All measurements were performed at room temperature. Output mid-IR power in pulsed mode and CW operations was measured using a calibrated thermopile detector for the average power and the peak power was obtained from the measured average power and the known duty cycle, assuming 100% collection efficiency. Golay cell detector (Microtech Instruments) was used for THz power measurement. Filters were used to eliminate the mid-IR radiation. In order to be compatible with Golay cell detection, the device was first biased up to a DC current close to the threshold, e.g., 0.7 A. Then a low frequency pulse (quasi-CW, 40 ms pulse width and 12.5 Hz repetition rate) was applied to modulate the THz signal. The power value was not corrected for collection efficiency. Spectral measurements were performed with a Bruker Fourier transform infrared (FTIR) spectrometer equipped with an uncooled mid-IR DTGS and far-infrared DTGS detectors for mid-IR and THz measurements, respectively. Spectra were taken in rapid scan mode at a resolution of 0.125 cm−1 (3.75 GHz).

Additional Information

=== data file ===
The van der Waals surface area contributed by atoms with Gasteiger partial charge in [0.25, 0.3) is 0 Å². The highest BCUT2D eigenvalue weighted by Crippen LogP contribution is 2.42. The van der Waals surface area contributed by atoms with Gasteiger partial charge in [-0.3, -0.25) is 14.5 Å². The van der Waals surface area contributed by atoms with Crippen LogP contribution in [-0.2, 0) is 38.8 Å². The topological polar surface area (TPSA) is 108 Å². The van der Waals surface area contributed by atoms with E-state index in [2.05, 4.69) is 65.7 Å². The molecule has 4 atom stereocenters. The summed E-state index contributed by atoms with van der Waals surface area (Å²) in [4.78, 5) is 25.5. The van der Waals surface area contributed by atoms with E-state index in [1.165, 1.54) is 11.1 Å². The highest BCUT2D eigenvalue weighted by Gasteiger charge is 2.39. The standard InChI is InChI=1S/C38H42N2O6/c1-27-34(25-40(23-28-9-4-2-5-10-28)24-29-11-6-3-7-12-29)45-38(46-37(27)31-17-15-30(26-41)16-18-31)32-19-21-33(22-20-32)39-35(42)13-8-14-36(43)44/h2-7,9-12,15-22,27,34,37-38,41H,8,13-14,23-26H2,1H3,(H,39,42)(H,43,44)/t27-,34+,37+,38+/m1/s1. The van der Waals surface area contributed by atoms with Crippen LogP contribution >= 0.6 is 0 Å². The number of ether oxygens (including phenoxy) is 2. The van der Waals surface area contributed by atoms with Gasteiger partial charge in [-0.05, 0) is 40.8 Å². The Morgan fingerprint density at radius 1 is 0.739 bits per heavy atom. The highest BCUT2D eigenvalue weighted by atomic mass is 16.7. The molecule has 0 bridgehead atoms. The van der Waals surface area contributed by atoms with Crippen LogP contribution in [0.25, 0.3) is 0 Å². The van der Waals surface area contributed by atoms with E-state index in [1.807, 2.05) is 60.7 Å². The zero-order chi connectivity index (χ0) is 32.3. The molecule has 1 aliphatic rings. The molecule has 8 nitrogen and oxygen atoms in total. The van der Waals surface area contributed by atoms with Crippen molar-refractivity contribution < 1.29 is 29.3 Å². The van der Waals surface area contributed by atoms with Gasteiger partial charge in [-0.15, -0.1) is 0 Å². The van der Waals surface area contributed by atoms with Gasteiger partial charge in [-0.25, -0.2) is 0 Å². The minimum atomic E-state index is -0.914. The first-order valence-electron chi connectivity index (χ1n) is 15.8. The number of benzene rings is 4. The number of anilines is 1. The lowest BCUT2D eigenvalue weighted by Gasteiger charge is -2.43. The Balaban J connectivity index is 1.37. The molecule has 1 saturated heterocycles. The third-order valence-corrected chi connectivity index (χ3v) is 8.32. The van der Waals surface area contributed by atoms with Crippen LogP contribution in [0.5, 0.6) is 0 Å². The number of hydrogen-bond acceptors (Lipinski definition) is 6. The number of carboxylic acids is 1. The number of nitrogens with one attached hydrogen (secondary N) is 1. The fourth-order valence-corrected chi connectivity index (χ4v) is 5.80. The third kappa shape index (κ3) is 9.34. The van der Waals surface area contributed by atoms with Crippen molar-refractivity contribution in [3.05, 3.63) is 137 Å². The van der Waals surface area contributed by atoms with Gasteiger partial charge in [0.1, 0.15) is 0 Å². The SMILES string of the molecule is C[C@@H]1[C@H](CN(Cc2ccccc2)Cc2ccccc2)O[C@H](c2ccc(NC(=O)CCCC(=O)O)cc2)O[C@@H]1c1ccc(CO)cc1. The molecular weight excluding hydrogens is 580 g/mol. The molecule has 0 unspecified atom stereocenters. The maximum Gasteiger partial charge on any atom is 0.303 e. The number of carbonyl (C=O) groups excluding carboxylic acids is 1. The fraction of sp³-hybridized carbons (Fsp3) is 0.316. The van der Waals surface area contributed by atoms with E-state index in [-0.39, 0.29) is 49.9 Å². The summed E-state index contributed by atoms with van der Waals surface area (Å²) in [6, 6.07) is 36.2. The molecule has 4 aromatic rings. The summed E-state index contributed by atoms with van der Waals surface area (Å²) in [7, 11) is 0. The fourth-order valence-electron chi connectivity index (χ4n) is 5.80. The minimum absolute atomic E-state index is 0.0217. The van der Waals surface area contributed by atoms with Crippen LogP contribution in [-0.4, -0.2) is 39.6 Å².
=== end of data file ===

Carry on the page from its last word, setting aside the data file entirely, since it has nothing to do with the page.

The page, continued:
How to cite this article: Lu, Q. et al. Room temperature continuous wave, monolithic tunable THz sources based on highly efficient mid-infrared quantum cascade lasers. Sci. Rep. 6, 23595; doi: 10.1038/srep23595 (2016).

References

  1. Ferguson, B. & Zhang, X. C. Materials for terahertz science and technology. Nature Mater. 1, 26–33 (2002).

    ADS  CAS  Article  Google Scholar 

  2. Eisele, H. & Haddad, G. I. Two terminal millimeter-wave sources. IEEE Trans. Microwave Theory Tech. 46, 739–746 (1998).

    ADS  CAS  Article  Google Scholar 

  3. Feiginov, M., Sydlo, C., Cojocari, O. & Meissner, P. Resonant-tunnelling-diode oscillators operating at frequencies above 1.1 THz. Appl. Phys. Lett. 99, 233506 (2011).

    ADS  Article  Google Scholar 

  4. Maestrini, A. et al. A 1.7–1.9 THz local oscillator source. IEEE Microwave Wireless Component Lett. 14, 253–255 (2004).

    Article  Google Scholar